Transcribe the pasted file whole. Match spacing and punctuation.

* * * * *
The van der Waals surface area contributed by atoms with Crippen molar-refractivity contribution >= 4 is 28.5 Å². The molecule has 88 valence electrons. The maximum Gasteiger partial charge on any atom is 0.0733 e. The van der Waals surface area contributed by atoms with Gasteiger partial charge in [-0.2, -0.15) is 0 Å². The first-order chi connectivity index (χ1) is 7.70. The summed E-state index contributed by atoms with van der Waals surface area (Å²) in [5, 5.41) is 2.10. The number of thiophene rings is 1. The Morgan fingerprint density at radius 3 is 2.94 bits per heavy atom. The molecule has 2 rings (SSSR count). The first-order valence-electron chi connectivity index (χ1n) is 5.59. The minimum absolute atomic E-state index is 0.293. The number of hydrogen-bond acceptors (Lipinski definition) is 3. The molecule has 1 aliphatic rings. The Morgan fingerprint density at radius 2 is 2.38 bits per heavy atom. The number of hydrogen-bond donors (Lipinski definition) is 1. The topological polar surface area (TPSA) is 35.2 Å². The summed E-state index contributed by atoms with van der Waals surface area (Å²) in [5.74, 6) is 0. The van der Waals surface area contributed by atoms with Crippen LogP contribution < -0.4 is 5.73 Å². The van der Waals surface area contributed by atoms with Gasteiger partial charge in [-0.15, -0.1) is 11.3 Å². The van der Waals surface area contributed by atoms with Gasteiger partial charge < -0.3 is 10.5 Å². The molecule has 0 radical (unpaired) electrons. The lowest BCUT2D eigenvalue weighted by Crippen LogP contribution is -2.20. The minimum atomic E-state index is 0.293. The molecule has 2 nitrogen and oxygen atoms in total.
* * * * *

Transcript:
The van der Waals surface area contributed by atoms with Crippen molar-refractivity contribution >= 4 is 28.5 Å². The molecule has 88 valence electrons. The maximum Gasteiger partial charge on any atom is 0.0733 e. The van der Waals surface area contributed by atoms with Gasteiger partial charge in [-0.2, -0.15) is 0 Å². The first-order chi connectivity index (χ1) is 7.70. The summed E-state index contributed by atoms with van der Waals surface area (Å²) in [5, 5.41) is 2.10. The number of thiophene rings is 1. The Morgan fingerprint density at radius 3 is 2.94 bits per heavy atom. The molecule has 2 rings (SSSR count). The first-order valence-electron chi connectivity index (χ1n) is 5.59. The minimum absolute atomic E-state index is 0.293. The number of hydrogen-bond acceptors (Lipinski definition) is 3. The molecule has 1 aliphatic rings. The Morgan fingerprint density at radius 2 is 2.38 bits per heavy atom. The number of hydrogen-bond donors (Lipinski definition) is 1. The topological polar surface area (TPSA) is 35.2 Å². The summed E-state index contributed by atoms with van der Waals surface area (Å²) in [5.74, 6) is 0. The van der Waals surface area contributed by atoms with Crippen LogP contribution < -0.4 is 5.73 Å². The van der Waals surface area contributed by atoms with Gasteiger partial charge in [-0.15, -0.1) is 11.3 Å². The van der Waals surface area contributed by atoms with Gasteiger partial charge < -0.3 is 10.5 Å². The molecule has 0 radical (unpaired) electrons. The lowest BCUT2D eigenvalue weighted by Crippen LogP contribution is -2.20. The minimum atomic E-state index is 0.293. The molecule has 2 nitrogen and oxygen atoms in total.